Tamils - a Trans State Nation..

"To us all towns are one, all men our kin.
Life's good comes not from others' gift, nor ill
Man's pains and pains' relief are from within.
Thus have we seen in visions of the wise !."
Tamil Poem in Purananuru, circa 500 B.C

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Sweden's foreign minister denied entry to Sri Lanka , 2009
SWETAM - Sweden Tamil Website
TRO, Sweden
Maveerar Naal, 2008
Maveerar Naal, 2007
Swedish Hopes for Peace Efforts in Sri Lanka, 2006
Vipesan Paramanathan wins medal at Taekwondo Championship 2009 in Sweden
Sweden will not ban the LTTE, 2003

Professor Peter Schalk,
Uppsala University

Peter Schalk's main fields of research are ritual transmission of Buddhism in Sri Lanka, the religions of Fu Nan as state ideologies, the history of Buddhism among Tamils in Tamilakam and Ilam, Hinduism in western exile, and the religious expressions of social-economical conflicts in present South Asia. He has been engaged in Tamil Studies since the 1970s, and started his field work in Sri Lanka in 1970. He witnessed the founding of Yalppanam University in 1974, and has been closely connected to the exchange programme between Uppsala University and the University of Yalppanam (Jaffna) in Sri Lanka.

Caivam among Tamil Immigrants in Sweden
Swedish University Essays about Tamil Nadu

Tamils - a Nation without a State

Sweden - சுவீடன்
- an estimated 2000 Tamils live in Sweden -

Pongu Thamizh in Sweden - June 2008


Tamils in Sweden demonstrate in support of Struggle for Tamil Eelam, 29 May 2006

[see also Tamils demonstrate in Australia, Canada, France, Germany,
Switzerland, Netherlands, Norway, Finland, Italy, South Africa]

Maha Veerar Naal in Sweden, 27 November 2005

Maaveerar Naal 2005 Sweden
சுவீடனில் நடைபெற்ற மாவீரர் நாள் நிகழ்வின் படத்தொகுப்பு

Maha Veerar Naaal in Sweden, 27 November 2004

சுவீடனில் நடைபெற்ற மாவீரர் நாள் நிகழ்வின் படத்தொகுப்பு

Sweden's foreign minister denied entry to Sri Lanka as part of European cease-fire delegation, - Louise Nordstrom, 28 April 2009 -

Associated Press writers Karl Ritter in Stockholm, Constant Brand in Luxembourg, Ravi Nessman in Colombo and Angela Charlton in Paris contributed to this report.

STOCKHOLM - Sweden recalled its top diplomat in Sri Lanka on Tuesday after Foreign Minister Carl Bildt was blocked from joining a European delegation pressing for a cease-fire between the government and Tamil Tiger rebels.

Bildt had planned to visit Sri Lanka this week with British Foreign Secretary David Miliband and French counterpart Bernard Kouchner to appeal for an immediate cease-fire and to call for peace talks to end the quarter-century civil war. They got permission to enter, but Bildt was told he was welcome to visit in May instead.

"This is remarkable. You just don't act this way," Bildt told The Associated Press. He said he was not planning to accept the invitation to visit Sri Lanka in May.

Bildt, a former U.N. envoy to the Balkans, said he did not receive any explanation for the decision, which he called "not good" for relations between Sri Lanka and Sweden. He promptly recalled the Scandinavian country's charge d'affaires in Colombo for consultations.

The European Union also condemned Sri Lanka's move.

"I do think it is a grave mistake by the Sri Lankan government which, of course, will have repercussions in Europe and will influence further relations between the Sri Lankan government and European states," Czech Foreign Minister Karel Schwarzenberg told reporters in Luxembourg.

The Czechs currently hold the EU rotating presidency. Sweden takes over the six-month presidency in July.

Sri Lanka's ambassador to Sweden, R.P. Jayasooriya, denied that Bildt was refused entry. The Swede was asked to come at a later date because only Kouchner and Miliband were part of the scheduled visit on Wednesday, Jayasooriya told the AP.

"There is no refusal," he said. "Colombo has a lot of (visits by) ministers, and we cannot accommodate them all at the same time."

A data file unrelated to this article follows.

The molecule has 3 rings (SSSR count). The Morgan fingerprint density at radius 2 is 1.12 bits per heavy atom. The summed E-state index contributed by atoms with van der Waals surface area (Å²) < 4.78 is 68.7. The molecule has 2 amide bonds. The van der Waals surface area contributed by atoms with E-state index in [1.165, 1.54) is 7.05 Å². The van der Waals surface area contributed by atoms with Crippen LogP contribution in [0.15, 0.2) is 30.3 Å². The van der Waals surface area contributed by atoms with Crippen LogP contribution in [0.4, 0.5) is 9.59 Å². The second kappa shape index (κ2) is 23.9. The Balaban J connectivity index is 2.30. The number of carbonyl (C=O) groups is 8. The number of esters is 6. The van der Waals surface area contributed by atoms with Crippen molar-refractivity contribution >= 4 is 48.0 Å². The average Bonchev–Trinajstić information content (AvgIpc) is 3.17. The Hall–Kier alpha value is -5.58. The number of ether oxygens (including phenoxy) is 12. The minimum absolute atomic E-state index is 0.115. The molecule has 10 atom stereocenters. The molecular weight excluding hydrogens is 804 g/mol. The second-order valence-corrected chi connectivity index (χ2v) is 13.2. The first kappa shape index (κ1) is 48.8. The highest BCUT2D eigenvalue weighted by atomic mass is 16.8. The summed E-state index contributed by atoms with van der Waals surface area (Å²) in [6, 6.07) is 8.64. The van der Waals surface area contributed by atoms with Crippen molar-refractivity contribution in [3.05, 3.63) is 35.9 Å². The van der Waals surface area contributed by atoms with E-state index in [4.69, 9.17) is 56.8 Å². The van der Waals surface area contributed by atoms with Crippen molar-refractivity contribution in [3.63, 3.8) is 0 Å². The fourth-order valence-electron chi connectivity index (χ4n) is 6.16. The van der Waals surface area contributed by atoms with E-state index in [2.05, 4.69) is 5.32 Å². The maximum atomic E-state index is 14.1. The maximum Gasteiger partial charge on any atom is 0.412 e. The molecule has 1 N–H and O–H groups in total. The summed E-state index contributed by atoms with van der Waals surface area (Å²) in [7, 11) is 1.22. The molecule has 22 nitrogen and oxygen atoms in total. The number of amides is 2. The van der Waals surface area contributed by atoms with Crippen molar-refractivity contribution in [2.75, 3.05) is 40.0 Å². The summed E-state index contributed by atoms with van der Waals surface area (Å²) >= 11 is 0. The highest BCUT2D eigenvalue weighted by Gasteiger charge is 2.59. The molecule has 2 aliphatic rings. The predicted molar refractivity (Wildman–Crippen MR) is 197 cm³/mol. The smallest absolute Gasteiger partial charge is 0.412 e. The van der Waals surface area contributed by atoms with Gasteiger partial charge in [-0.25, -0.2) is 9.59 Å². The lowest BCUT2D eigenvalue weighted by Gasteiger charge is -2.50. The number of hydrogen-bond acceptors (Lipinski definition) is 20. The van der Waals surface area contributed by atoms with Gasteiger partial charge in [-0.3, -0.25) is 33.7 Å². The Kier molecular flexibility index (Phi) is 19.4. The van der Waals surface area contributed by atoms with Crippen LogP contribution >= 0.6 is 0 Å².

He suggested Sri Lanka would not retaliate for Sweden recalling its charge d'affaires. "There is no such thing. We are having a very close and cordial relationship with Sweden," he said.

In a statement, Sri Lanka's Foreign Ministry said the government was "wrongly accused" of preventing Bildt from visiting the country.

"It needs to be understood that in this instance there had been no formal prior consultations with the government of Sri Lanka with regard to the visit of the Swedish foreign minister," the statement said.

French Foreign Ministry spokesman Frederic Desagneaux said Kouchner and Miliband's visit would go ahead as planned, but added that Bildt had been included in the original travel plans.

"We are disappointed that Carl Bildt is not able to join David Miliband and Bernard Kouchner, as planned," Desagneaux said.

EU foreign ministers on Monday called for a cease-fire so the U.N. can coordinate evacuation of civilians caught in the war zone. The Sri Lankan government said it would immediately stop air strikes and artillery attacks but has rejected calls for a cease-fire.

According to the U.N., the conflict has cornered the rebels and tens of thousands of ethnic Tamil civilians on a small strip of land in the northeastern part of the country, killing nearly 6,500 civilians over the last three months.

Uppsala University Professor Peter Schalk, who specializes in Sri Lankan history, said Bildt's visit may have been stopped as a show of discontent with Sweden's perceived softness toward the Liberation Tigers of Tamil Eelam, listed as a terrorist group by the EU.

"It hasn't, like Britain and France, banned the showing of the Tiger flag, for example," Schalk said.

He said Sweden may also have been punished for supporting neighboring Norway's efforts to mediate in the conflict.

Earlier this month, Sri Lanka's government dropped Norway as a mediator, accusing Oslo of failing to protect its mission there from Tamil protesters. Sri Lankan Tamil expatriates have taken to the streets in European capitals over the past months to protest the military offensives and to demand a cease-fire.

Swedish Hopes for Peace Efforts in Sri Lanka
SR International Radio - 2 August 2006

The Swedish Foreign Ministry says it still has hopes of being part of future peace efforts in Sri Lanka ? despite the announced withdrawal of Swedish observers and the worsening conflict between government forces and Tamil Tiger guerrillas.

The withdrawal is the result of Tamil Tiger demands ? following the European Union decison to classify this as a terrorist organization.

Sweden says there is a risk that the delicate cease-fire treaty could be endangered if EU observers remain with the support of only one of the fueding parties.